Rising disease burden in India: Breast cancer is the most common form of the disease among Indian women and accounts for an estimated 28 per cent of all cancers. In fact, a woman is diagnosed with it every four minutes while another dies of this disease every 13 minutes in the country. In 2018, it is estimated to have claimed as many as 87,000 lives in India. The incidence of the disease has increased dramatically over the last 25 years due to multiple factors, including increasing urbanisation, adoption of unhealthy lifestyles (smoking, drinking, junk food consumption and so on), increased use of plastic utensils and microwave ovens, rise in obesity, drop in physical activity levels, delayed age of child-bearing and reduced breast-feeding.

India also has a high mortality rate because a majority of the patients are still diagnosed in the late stages of the disease and a significant proportion of them are not able to get appropriate treatment. Another worrying trend is an increasing incidence of the disease in younger women. Shockingly, nearly half of the patients in urban India are less than 50 years of age. Poor awareness about symptoms, lack of a universal and comprehensive screening programme, social taboos and embarrassment to discuss the issue are the main reasons behind delayed diagnosis as well as the resultant high mortality. Unfortunately, the prevailing situation due to a worldwide pandemic has impeded diagnosis and treatment of a number of non-Coronavirus diseases, including all types of cancers. Already a neglected subject, women’s health has further been relegated to the back-burner as families delay medical consultation and avoid visiting healthcare facilities or undergoing regular disease screening.

Pandemic or not, do not put health issues on the back-burner: The Coronavirus is a long-term problem, which is likely to stay with us in the near future. While containing the pandemic and ensuring treatment of all infected people must be a high priority, adequate policy measures need to be taken to ensure that other serious diseases are not neglected in the process. Governments as well as healthcare providers, both have a role to play in achieving this. It is important to educate people about the importance of not neglecting their health conditions and prevent interruptions in treatment modalities, too. It is equally important to ensure continuation of unimpeded non-Coronavirus services in hospitals while also instilling confidence among people about the safety of hospitals and clinics, especially outpatient departments (OPDs).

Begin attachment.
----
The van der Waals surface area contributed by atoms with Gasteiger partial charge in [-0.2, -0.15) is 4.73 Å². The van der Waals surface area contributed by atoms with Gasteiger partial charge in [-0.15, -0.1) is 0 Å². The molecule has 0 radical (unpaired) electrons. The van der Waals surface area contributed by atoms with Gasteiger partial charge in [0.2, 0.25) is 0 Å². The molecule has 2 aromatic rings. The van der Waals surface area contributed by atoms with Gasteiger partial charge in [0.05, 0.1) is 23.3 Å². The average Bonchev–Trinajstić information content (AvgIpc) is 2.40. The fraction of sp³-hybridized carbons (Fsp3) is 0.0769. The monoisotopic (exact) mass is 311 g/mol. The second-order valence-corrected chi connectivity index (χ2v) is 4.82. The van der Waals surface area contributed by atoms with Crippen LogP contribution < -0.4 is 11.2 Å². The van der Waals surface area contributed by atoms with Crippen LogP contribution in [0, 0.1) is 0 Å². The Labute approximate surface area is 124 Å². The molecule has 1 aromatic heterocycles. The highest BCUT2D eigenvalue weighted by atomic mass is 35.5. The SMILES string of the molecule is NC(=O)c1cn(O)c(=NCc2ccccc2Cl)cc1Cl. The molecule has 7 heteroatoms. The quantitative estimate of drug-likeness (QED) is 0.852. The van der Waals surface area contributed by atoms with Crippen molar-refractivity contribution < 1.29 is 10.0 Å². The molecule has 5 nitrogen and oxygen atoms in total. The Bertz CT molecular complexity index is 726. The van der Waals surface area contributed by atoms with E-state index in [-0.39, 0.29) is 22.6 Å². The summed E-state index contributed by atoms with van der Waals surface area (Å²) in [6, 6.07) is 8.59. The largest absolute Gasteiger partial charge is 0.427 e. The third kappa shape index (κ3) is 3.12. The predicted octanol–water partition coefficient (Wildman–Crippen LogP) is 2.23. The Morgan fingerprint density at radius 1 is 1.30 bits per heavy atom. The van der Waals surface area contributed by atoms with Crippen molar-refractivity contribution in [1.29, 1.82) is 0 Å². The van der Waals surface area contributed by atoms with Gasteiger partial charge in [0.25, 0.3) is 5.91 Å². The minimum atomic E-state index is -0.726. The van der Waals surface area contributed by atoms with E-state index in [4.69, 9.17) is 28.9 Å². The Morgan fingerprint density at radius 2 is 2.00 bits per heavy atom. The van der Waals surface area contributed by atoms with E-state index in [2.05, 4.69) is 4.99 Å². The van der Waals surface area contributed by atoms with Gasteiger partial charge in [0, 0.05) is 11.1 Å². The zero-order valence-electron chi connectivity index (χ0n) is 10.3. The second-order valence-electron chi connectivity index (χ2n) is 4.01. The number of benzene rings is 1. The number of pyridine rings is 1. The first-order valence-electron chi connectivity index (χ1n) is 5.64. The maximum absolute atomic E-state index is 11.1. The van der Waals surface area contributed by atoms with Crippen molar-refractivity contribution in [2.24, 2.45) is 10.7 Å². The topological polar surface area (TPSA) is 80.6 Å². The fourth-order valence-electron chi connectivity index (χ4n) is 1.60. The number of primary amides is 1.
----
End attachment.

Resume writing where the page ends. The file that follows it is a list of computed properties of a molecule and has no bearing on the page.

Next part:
However, the silver lining in the dark cloud is that thanks to advanced diagnostic and treatment modalities, survival rates of breast cancer patients have increased significantly globally. While survival depends on a number of factors such as the type of cancer, stage at the time of diagnosis, the quality of treatment, in the US it is estimated that up to 90 per cent of women survive five years after diagnosis and 84 per cent manage to survive 10 years.

However, in India, the survival rates remain abysmally low for reasons mentioned above. Increased awareness and health literacy, regular screening after 40 years of age, adoption of a healthy and active lifestyle sans smoking or excessive drinking, timely and appropriate treatment can help improve survival rates in India too.

New-age technologies can help navigate the Coronavirus pandemic: The adoption of new-age technologically- advanced methods further helps improve the quality of life of patients. Now, surgical treatment does not mean removal of the whole breast in all patients. It is possible to offer a breast conservation surgery in nearly 60-70 per cent of the patients either upfront or after chemotherapy.